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Dealing with a vicious epidemic requires speed and accuracy, which in turn require strong logistics. The complexity of the Ebola response is truly mind-blowing. The coordination that is needed among people, supplies and vehicles demands military precision, which is why having the United Kingdom’s military help out with the response in Sierra Leone has been so valuable.

The nerve center for the response is Freetown’s 117 Call Center — the national emergency response hotline. Today, the call center employs over 225 people, and runs like a well-oiled machine. Three shifts of trained workers man the phones 24 hours a day, answering 30,000 calls a week, and processing 5,000 transactions.

Operators—mostly university students who are in need of work while classes are cancelled due to the outbreak—answer the phone and go through a questionnaire with callers, typing the responses into a record on the laptop in front of them.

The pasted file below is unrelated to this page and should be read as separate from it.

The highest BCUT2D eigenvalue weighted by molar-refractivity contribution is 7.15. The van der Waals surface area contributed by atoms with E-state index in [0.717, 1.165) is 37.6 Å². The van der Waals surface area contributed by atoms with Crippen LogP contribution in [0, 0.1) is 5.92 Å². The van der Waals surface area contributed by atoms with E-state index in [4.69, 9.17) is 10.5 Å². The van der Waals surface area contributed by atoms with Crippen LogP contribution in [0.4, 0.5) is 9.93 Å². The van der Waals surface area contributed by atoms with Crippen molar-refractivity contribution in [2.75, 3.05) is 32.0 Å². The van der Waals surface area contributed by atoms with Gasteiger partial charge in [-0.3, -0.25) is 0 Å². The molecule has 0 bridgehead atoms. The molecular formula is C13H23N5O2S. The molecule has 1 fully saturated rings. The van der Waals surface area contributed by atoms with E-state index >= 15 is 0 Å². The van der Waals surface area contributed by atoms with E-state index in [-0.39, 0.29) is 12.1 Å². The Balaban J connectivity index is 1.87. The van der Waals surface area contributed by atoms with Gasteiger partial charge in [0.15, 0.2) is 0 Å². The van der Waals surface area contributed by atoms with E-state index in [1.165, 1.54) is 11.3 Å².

Once the responses are entered in to a database, they immediately are available at the Emergency Response Centers set up in districts across Sierra Leone. Based on the information coming in from the 117 line, the Centers will send out ambulances, burial teams or health workers to follow up on the report. The eHealth team, which runs the 117 Call Center via Africom, collects the data from all the calls, looking for trends in disease reporting.

Logistics may not be a glamorous word, but it’s an extremely important component of the Ebola response. The ability to quickly collect, disseminate and analyze this data will be crucial to ending the outbreak.

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There are countless personal stories from the front lines of the epidemic—poignant, devastating, hopeful, and persistent. Some of the most compelling tales come from those who contracted Ebola and were able to recover—people like Alvin Smith, who I was able to meet in Liberia.

As a physician’s assistant in Goodwill Health Clinic, Alvin treated many patients a day. With Ebola infecting more people every day, Alvin kept going to work. One day, he got sick and became a patient himself.